BOOST your energy level when you're young — and busy!

With a busy schedule, how much sleep is normal sleep?

While teenagers need about nine hours of rest each night, adults can get by with about only seven or eight, according to WebMD.

WebMD consults experts and provides the public with health-related information.

The general side effects of getting too little sleep include memory problems, depression, a debilitated immune system and an increase in pain sensitivity, according to the website.

How Not Getting Sleep Can Affect Energy Levels — and Your Test Scores

Sleep specialists don't know exactly how catching the zzz's helps revive the body, according to the National Sleep Foundation. However, they know for sure that it does.

Caffeine consumption doesn't help the side effects of sleep deprivation, according to WebMD.

The National Sleep Foundation website also notes sleep can "help you perform on a test, learn a new skill or help you stay on task, but it may also be a critical factor in your health, weight and energy level."

To sleep easier, stick to a regular schedule

According to a handout from GatorWell, a health counseling center at the University of Florida, not sticking to a regular sleep schedule can be as bad as not getting enough sleep at all. Getting enough rest each night — and waking up within the same hour each day — can improve sleep productivity and help your body learn when to regularly fall asleep and wake up.



How Exercise Can Give You Energy

Even though exercising wheen you're feeling tired probably is the last thing you want to do, health studies say if you should reconsider — if you need energy, that is.

Various studies have indicated that exercise could be one of the best ways to get an extra dose of energy — and more, not less, movement often can do the trick.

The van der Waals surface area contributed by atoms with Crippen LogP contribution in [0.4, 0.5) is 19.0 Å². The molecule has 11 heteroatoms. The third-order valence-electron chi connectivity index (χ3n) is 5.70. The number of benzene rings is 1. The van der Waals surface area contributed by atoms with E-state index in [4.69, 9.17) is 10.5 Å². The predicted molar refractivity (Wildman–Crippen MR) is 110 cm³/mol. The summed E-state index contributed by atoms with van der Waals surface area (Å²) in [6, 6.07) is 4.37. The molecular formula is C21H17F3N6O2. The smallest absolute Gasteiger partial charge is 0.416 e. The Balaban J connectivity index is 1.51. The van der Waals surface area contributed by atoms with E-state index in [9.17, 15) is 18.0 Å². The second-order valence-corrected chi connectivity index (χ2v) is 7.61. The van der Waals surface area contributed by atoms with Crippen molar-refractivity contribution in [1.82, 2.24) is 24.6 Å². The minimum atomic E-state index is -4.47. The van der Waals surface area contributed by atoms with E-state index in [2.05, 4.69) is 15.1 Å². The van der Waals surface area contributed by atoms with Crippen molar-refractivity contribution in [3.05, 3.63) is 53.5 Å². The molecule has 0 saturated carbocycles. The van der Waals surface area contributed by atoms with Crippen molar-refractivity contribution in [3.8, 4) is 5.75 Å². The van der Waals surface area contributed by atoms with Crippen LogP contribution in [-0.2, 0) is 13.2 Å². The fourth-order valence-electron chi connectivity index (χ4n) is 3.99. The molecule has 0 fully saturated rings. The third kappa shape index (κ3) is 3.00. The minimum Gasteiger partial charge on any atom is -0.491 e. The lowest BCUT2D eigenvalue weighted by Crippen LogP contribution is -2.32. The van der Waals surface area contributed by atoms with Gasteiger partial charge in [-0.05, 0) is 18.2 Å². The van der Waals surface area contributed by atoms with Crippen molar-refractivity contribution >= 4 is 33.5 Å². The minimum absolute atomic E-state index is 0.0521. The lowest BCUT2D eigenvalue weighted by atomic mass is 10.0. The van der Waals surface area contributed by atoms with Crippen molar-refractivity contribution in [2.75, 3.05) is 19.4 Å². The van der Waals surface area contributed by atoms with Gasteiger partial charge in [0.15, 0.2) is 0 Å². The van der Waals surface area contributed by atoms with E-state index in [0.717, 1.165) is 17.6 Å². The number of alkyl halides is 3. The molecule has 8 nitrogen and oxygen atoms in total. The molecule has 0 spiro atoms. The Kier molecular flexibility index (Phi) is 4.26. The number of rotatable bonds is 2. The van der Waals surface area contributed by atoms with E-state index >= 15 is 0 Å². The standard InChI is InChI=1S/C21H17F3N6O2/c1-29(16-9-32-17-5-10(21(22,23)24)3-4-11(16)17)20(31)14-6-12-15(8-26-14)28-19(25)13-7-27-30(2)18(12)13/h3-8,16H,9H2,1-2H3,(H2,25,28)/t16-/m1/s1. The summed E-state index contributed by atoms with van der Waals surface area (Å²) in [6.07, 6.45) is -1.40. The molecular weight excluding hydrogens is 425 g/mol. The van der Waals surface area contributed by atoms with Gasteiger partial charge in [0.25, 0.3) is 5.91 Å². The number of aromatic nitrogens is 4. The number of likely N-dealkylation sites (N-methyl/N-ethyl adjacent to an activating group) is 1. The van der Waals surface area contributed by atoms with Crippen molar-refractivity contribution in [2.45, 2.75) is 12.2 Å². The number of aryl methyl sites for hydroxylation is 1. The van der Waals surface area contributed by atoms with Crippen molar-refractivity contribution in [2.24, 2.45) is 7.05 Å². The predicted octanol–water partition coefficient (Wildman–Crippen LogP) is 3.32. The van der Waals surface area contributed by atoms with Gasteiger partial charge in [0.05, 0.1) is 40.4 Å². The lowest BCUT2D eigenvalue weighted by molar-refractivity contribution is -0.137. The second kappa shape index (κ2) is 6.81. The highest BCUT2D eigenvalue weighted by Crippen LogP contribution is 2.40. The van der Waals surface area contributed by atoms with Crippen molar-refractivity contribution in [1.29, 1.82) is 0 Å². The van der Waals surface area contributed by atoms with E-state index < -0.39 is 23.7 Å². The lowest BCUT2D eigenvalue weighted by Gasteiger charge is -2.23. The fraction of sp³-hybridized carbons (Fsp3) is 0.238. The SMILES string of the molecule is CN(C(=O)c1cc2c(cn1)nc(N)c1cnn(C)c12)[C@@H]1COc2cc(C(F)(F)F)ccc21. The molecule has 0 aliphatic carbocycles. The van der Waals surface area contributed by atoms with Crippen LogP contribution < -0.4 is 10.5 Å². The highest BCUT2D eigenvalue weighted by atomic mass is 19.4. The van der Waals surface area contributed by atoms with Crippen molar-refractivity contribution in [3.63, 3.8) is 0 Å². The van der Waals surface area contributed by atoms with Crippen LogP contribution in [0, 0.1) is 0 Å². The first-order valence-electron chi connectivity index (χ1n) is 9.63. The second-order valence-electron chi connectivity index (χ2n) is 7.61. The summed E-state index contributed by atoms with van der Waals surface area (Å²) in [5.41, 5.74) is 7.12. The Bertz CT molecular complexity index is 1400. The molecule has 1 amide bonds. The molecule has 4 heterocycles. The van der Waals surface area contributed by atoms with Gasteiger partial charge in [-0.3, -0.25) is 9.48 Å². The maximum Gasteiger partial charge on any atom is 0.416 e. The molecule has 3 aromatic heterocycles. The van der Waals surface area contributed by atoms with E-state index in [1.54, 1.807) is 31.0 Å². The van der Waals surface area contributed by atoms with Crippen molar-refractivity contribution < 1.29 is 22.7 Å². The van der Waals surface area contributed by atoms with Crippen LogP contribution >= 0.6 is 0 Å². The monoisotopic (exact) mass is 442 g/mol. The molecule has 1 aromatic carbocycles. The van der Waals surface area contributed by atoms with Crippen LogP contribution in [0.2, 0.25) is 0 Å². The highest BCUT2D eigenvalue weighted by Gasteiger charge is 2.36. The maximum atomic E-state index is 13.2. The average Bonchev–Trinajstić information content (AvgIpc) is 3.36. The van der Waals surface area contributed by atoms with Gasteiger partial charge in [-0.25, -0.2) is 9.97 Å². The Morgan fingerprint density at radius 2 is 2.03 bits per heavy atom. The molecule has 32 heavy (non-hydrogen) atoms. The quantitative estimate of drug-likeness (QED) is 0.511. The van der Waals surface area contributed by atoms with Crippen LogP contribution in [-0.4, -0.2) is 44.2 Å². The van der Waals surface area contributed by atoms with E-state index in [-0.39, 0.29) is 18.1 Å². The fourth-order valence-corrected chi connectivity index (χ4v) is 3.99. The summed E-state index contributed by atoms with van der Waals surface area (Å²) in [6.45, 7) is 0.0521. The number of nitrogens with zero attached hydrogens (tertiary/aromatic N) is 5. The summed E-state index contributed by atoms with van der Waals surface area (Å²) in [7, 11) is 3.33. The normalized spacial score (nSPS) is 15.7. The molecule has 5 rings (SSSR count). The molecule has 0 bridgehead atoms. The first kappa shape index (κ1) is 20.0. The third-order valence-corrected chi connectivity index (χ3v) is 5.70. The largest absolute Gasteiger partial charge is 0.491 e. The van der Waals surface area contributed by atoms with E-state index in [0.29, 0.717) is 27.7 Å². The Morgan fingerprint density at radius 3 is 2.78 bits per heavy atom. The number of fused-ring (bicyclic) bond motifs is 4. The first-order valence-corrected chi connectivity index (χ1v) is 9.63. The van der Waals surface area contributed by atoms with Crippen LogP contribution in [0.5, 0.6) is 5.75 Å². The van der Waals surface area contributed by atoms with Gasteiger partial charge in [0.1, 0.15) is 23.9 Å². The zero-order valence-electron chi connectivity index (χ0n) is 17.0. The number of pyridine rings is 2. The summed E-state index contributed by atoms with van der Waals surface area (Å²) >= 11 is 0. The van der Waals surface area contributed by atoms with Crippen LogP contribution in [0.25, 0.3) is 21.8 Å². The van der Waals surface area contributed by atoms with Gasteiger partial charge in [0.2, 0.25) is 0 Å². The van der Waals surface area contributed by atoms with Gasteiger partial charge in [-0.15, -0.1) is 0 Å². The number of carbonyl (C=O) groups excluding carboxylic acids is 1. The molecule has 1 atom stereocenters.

Choosing a cardiovascular exercise — and one you consider fun — is key to boosting energy levels, according to, an online health information provider.

Exercise — Wait, there's more!

The Mayo Clinic lists several health benefits of exercise, with weight control being one. Exercising regularly also could help combat disease and other health conditions, the clinic's website notes. Those conditions include high blood pressure, cardiovascular diseases, and "stroke, metabolic syndrome, type 2 diabetes, depression, certain types of cancer, arthritis and falls." The other benefits, which could help you stay focused in class and while studying for tests?: improved mood and better sleep.

Snacks to Give You a Lift

Energy-boosting snacks include the three essentials: carbohydrates, fat and protein, says Shannon Delaney, registered dietician and health promotion specialist at GatorWell. Trail mix contains all of the above. Plus, if you're craving something sweet, trail mix with chocolate chips might do the trick.

Other energy-enhancing snacks?: sliced bananas with peanut butter on whole grain bread, a good post-workout snack with potassium, carbohydrates and healthy fat; whole unsalted almonds, which provide protein and can do wonders for skin and hair; apples, which some health experts say could give you more lasting energy than a cup of coffee; and plain nonfat Greek yogurt with granola and fruit, for protein — more than regular nonfat yogurt — and carbohydrates.

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This website is maintained by Melinda Carstensen.